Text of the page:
Thursday, August 26, 2010

Hot Lunch

Synopsis: Molly and Cassie do not get along. Molly is a loner and very sarcastic. Cassie oozes positive attitude. When they fail to work together on a project for school, their bickering results in a massive food fight. As a consequence, they are forced to become lunch ladies. And the only thing that can get them out of the kitchen is to produce food that the other students think is delicious. At first, the meals that are made in this unorthodox kitchen are not even edible, causing more crazy antics to ensue. But over time, and assisted by several supporting characters, the girls finally step up to the challenge, and start to develop a true friendship.

Book Club Discussion: Many members of the club felt that Clyde and his pastries were the highlight of the book. Clyde wants to help Molly and Cassie succeed, so he asks to make the desserts. After several failed attempts, he begins to produce such superb desserts that many students at the school buy the hot lunch and go directly to the dessert section. To be completely honest, my mouth was watering when I read about some of those desserts...and I am still thinking about them.

Another highlight was the student's revolt when the original lunch lady returned. The entire student body refused to eat the school lunch in protest, and they demanded that Molly, Cassie, and Clyde be allowed to return to the kitchen.

Some members of the club enjoyed that the school put students in charge of the lunch room. However, other members felt that this was slightly unrealistic, and that they would NEVER eat food that was prepared by one of their classmates.

The writing style of the author was a turn-off for some. There were several slang terms and in many instances the writing appeared to be a failed attempt by an adult to sound current and "hip".

As a snack, the club enjoyed the Skillet Mac and Cheese recipe that was found in the book.

Tuesday, June 15, 2010

When Clary Fray witnesses three tattoo-covered teenagers murder another teen, she is unable to prove the crime because the victim disappears right in front of her eyes, and no one else can see the killers. She learns that the teens are Shadowhunters, and Clary, a mundie (i.e., mundane human), should not be able to see them either. Shortly after this discovery, her mother, Jocelyn, an erstwhile Shadowhunter, is kidnapped. Jocelyn is the only person who knows the whereabouts of The Mortal Cup, a dangerous magical item that turns humans into Shadowhunters. Clary must find the cup and keep it from a renegade sector of Shadowhunters bent on eliminating all nonhumans, including benevolent werewolves and friendly vampires. I loved the characters and plot and thought this series was just as good as the Twilight series.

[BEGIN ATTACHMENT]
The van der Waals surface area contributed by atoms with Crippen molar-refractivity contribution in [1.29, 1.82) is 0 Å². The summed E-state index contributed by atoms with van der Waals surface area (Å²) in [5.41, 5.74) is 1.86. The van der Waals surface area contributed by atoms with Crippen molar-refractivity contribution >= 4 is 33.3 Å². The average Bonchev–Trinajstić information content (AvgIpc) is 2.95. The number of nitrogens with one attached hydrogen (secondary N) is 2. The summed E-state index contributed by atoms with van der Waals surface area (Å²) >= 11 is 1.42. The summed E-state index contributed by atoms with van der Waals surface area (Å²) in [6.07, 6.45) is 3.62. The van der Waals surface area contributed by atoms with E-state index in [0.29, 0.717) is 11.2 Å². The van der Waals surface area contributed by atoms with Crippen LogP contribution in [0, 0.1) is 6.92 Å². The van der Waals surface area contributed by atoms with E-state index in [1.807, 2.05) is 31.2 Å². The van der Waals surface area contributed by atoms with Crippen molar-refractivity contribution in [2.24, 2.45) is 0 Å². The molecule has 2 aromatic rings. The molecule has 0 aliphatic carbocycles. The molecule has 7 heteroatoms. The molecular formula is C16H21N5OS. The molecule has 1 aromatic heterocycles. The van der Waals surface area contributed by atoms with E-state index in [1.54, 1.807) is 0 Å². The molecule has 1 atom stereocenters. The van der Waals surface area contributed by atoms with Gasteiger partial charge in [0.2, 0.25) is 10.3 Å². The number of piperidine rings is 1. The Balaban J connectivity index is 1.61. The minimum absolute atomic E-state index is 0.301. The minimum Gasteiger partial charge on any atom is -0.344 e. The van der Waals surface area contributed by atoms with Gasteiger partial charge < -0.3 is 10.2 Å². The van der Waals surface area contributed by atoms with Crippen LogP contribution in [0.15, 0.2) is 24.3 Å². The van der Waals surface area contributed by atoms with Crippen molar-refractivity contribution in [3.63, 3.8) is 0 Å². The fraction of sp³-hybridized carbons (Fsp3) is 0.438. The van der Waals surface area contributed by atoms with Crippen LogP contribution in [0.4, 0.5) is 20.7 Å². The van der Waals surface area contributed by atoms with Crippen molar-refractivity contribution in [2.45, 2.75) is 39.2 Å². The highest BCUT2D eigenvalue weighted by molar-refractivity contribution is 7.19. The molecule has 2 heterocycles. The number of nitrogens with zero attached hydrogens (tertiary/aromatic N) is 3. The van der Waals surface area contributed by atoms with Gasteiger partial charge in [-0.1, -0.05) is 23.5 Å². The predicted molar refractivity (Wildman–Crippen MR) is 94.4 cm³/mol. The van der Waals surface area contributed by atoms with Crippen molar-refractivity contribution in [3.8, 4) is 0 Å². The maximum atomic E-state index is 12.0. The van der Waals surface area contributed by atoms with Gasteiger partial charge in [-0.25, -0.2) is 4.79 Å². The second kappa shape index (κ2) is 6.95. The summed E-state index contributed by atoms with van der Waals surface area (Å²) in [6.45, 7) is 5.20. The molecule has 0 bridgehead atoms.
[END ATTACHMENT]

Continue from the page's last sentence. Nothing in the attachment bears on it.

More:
Tuesday, May 11, 2010

I am not as up to date with technology as some, but I'm really excited about this blog. I have enjoyed reading since I was young and look forward to reading and discussing books with everyone. Lately my favorite authors are Garth Nix and Eoin Colfer. I really enjoy the Artemis Fowl books. I am currently reading the Rangers Apprectice series as well as the Maximum Ride series. I enjoy all kinds of books except historical fiction. I have recently adopted the habit of listening to books on tape or CD when I'm driving which allows me to get through more books. I look forward to hearing from everyone that joins this club.

Friday, May 7, 2010

The Book Thief

Writing fiction about the Holocaust is a difficult task. Most young adults learn about this time period in history class, through films like Schindler's List, or nonfiction works like The Diary of Anne Frank. Markus Zusak chose to write about the Holocaust from a different perspective, following the experiences of German civilians as opposed to camp survivors.

The story is narrated by Death itself, who is horrified by the sheer brutality of World War II and who is sympathetic to mankind. During this ugly time, Death remembers the story of Liesel Meminger, a foster child who was abandoned by her father and whose mother was forced to give her up for adoption. Liesel and her brother have been sent to live in a new city, but her brother dies during the trip. Liesel barely has time to grieve for her lost family when she is thrown into life in a new town, under Hitler's regime. To cope with the drastic changes in her life, Liesel begins stealing books even though she does not know how to read, to remind her of significant events in her life. The story follows Liesel as she and those around her are forced to make difficult decisions in order to survive a war they are morally opposed to.

The Book Thief was originally written as an adult novel, but it has been marketed to young adults in the United States. The story was brilliantly written and shows a fascinating contrast between the beauty and brutality of humanity. The horrors of war are discussed throughout the story and death surrounds Liesel at every turn. At the same time, some of the Germans we read about in this story do not blindly follow Hitler in their thoughts and beliefs and, despite their poor circumstances, they are able to find pleasure in simple reading a book. Zusak's unique perspective helps to humanize the choices that ordinary people had to make in the face of the Fuhrer. I enjoyed reading this novel and would recommend it to all readers who are prepared for mature themes and content.